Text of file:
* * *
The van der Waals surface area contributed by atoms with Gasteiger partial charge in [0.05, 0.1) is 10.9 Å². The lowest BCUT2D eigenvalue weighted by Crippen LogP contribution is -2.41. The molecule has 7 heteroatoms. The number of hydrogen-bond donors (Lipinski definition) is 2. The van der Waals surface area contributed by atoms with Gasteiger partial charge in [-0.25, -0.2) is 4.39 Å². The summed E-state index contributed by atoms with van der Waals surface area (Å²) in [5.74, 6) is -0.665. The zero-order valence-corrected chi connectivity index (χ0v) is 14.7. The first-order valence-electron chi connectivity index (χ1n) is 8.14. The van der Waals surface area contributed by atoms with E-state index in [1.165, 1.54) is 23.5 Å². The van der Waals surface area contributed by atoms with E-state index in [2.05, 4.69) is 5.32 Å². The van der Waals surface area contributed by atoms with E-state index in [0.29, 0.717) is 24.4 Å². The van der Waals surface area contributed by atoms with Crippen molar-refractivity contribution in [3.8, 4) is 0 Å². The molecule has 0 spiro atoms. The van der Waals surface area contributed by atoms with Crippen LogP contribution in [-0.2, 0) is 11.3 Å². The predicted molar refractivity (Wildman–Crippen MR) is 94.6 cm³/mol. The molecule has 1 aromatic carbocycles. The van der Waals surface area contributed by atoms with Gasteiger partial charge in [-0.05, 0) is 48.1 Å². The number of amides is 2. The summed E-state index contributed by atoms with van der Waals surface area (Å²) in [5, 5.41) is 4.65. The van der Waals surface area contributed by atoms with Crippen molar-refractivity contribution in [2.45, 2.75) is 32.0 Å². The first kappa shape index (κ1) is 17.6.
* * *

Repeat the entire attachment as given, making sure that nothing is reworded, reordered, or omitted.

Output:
The van der Waals surface area contributed by atoms with Gasteiger partial charge in [0.05, 0.1) is 10.9 Å². The lowest BCUT2D eigenvalue weighted by Crippen LogP contribution is -2.41. The molecule has 7 heteroatoms. The number of hydrogen-bond donors (Lipinski definition) is 2. The van der Waals surface area contributed by atoms with Gasteiger partial charge in [-0.25, -0.2) is 4.39 Å². The summed E-state index contributed by atoms with van der Waals surface area (Å²) in [5.74, 6) is -0.665. The zero-order valence-corrected chi connectivity index (χ0v) is 14.7. The first-order valence-electron chi connectivity index (χ1n) is 8.14. The van der Waals surface area contributed by atoms with E-state index in [1.165, 1.54) is 23.5 Å². The van der Waals surface area contributed by atoms with E-state index in [2.05, 4.69) is 5.32 Å². The van der Waals surface area contributed by atoms with E-state index in [0.29, 0.717) is 24.4 Å². The van der Waals surface area contributed by atoms with Crippen molar-refractivity contribution in [3.8, 4) is 0 Å². The molecule has 0 spiro atoms. The van der Waals surface area contributed by atoms with Crippen LogP contribution in [-0.2, 0) is 11.3 Å². The predicted molar refractivity (Wildman–Crippen MR) is 94.6 cm³/mol. The molecule has 1 aromatic carbocycles. The van der Waals surface area contributed by atoms with Gasteiger partial charge in [-0.05, 0) is 48.1 Å². The number of amides is 2. The summed E-state index contributed by atoms with van der Waals surface area (Å²) in [5, 5.41) is 4.65. The van der Waals surface area contributed by atoms with Crippen molar-refractivity contribution in [2.45, 2.75) is 32.0 Å². The first kappa shape index (κ1) is 17.6.